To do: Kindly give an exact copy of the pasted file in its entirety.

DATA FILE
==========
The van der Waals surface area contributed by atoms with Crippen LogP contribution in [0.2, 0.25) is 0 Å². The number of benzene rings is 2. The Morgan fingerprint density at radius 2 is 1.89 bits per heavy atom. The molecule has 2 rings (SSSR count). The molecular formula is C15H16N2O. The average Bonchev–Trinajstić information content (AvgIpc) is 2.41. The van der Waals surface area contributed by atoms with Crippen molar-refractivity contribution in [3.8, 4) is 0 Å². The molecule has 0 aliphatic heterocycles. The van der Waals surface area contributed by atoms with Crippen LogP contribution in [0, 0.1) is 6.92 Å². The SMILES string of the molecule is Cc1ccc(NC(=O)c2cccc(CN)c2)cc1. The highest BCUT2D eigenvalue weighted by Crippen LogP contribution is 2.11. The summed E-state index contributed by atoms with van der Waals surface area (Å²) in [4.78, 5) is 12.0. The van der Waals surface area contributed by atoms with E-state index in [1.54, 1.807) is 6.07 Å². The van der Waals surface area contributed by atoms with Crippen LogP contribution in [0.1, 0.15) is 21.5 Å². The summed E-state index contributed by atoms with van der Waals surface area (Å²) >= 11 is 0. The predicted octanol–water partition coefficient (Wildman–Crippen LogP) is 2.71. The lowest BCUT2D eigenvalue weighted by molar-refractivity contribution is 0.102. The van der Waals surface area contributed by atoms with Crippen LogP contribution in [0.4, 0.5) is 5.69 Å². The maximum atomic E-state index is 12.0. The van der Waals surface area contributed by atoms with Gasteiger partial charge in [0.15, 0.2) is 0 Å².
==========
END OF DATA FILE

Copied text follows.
The van der Waals surface area contributed by atoms with Crippen LogP contribution in [0.2, 0.25) is 0 Å². The number of benzene rings is 2. The Morgan fingerprint density at radius 2 is 1.89 bits per heavy atom. The molecule has 2 rings (SSSR count). The molecular formula is C15H16N2O. The average Bonchev–Trinajstić information content (AvgIpc) is 2.41. The van der Waals surface area contributed by atoms with Crippen molar-refractivity contribution in [3.8, 4) is 0 Å². The molecule has 0 aliphatic heterocycles. The van der Waals surface area contributed by atoms with Crippen LogP contribution in [0, 0.1) is 6.92 Å². The SMILES string of the molecule is Cc1ccc(NC(=O)c2cccc(CN)c2)cc1. The highest BCUT2D eigenvalue weighted by Crippen LogP contribution is 2.11. The summed E-state index contributed by atoms with van der Waals surface area (Å²) in [4.78, 5) is 12.0. The van der Waals surface area contributed by atoms with E-state index in [1.54, 1.807) is 6.07 Å². The van der Waals surface area contributed by atoms with Crippen LogP contribution in [0.1, 0.15) is 21.5 Å². The summed E-state index contributed by atoms with van der Waals surface area (Å²) >= 11 is 0. The predicted octanol–water partition coefficient (Wildman–Crippen LogP) is 2.71. The lowest BCUT2D eigenvalue weighted by molar-refractivity contribution is 0.102. The van der Waals surface area contributed by atoms with Crippen LogP contribution in [0.4, 0.5) is 5.69 Å². The maximum atomic E-state index is 12.0. The van der Waals surface area contributed by atoms with Gasteiger partial charge in [0.15, 0.2) is 0 Å².